The phygital experience in last mile delivery

Phygital accelerators

The next major development was the rise of the mobile phone. Now all of a sudden when a person enters a brick-and-mortar business, or one of many retail stores, they are bringing their own digital environments into a specific physical space. This is probably when marketing strategy started taking into account that the customer journey could be improved significantly using digital tools to enhance consumers’ combined physical and digital experience.

At this stage, phygital applications started becoming part of the customer experience and digital strategy, resulting in phygital marketing campaigns that use online campaigns for physical events, and digital technology in physical stores for bringing the physical and digital world together.

When physical and digital worlds collide

In the popular comedy series Seinfield, one of the main characters George Castanza, complains when his intimate life with his girlfriend suddenly comes into conflict with his social life and his goofy friends, which he bitterly refers to as worlds collide. When the physical and digital worlds come together, terminal pessimists like George may see it as a collision, but many leading companies are developing a phygital strategy to adapt themselves and take advantage of this emerging customer journey.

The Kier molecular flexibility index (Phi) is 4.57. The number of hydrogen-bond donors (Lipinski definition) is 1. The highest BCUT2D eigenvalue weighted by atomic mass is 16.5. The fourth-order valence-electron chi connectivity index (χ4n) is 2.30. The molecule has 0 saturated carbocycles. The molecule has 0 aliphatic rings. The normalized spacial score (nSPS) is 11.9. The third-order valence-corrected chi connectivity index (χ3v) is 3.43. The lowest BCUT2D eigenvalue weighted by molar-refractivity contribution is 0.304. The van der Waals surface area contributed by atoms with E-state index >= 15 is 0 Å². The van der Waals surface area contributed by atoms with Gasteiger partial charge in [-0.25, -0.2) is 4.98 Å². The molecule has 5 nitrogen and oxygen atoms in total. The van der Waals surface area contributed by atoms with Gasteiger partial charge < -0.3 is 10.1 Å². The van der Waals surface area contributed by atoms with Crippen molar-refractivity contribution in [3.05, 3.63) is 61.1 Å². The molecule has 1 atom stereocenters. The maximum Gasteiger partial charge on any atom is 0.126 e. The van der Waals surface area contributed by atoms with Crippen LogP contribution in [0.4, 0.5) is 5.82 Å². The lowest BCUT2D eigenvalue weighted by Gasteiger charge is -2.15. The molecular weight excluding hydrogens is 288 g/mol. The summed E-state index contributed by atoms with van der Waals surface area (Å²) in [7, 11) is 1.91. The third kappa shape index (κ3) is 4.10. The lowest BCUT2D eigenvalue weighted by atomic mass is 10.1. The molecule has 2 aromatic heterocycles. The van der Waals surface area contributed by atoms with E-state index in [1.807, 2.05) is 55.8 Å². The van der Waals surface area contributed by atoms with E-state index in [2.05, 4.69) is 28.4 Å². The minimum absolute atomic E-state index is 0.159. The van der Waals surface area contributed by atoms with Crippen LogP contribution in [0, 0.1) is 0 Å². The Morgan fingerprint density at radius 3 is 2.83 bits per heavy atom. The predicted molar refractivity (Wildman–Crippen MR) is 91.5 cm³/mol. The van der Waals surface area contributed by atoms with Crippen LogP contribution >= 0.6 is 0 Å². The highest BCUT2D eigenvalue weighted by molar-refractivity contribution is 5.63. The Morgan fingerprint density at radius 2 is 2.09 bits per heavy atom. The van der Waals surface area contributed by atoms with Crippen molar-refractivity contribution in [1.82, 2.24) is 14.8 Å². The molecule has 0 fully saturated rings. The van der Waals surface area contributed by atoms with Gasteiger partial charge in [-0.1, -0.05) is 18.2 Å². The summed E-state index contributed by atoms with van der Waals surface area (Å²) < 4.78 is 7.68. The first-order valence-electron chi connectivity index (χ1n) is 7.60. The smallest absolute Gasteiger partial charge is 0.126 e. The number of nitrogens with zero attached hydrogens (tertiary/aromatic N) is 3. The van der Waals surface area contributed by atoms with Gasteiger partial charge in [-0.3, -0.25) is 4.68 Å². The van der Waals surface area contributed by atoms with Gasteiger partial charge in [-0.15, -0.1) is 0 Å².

The integration of physical and digital is already happening whether we realize it or not. It can be in the form of a QR code on a poster advertising a concert or augmented reality on a candy bar wrapper that is bringing the online and offline worlds together.

Until now, most people viewed physical and digital experiences as having very little crossover. Today’s customers, however, would find this confusing as they seek a seamless experience throughout the entire customer journey. The eventual winners in the phygital space will be those who appreciate that the customer does not differentiate between physical and digital environments and must be allowed to move seamlessly across both worlds. 

The physical world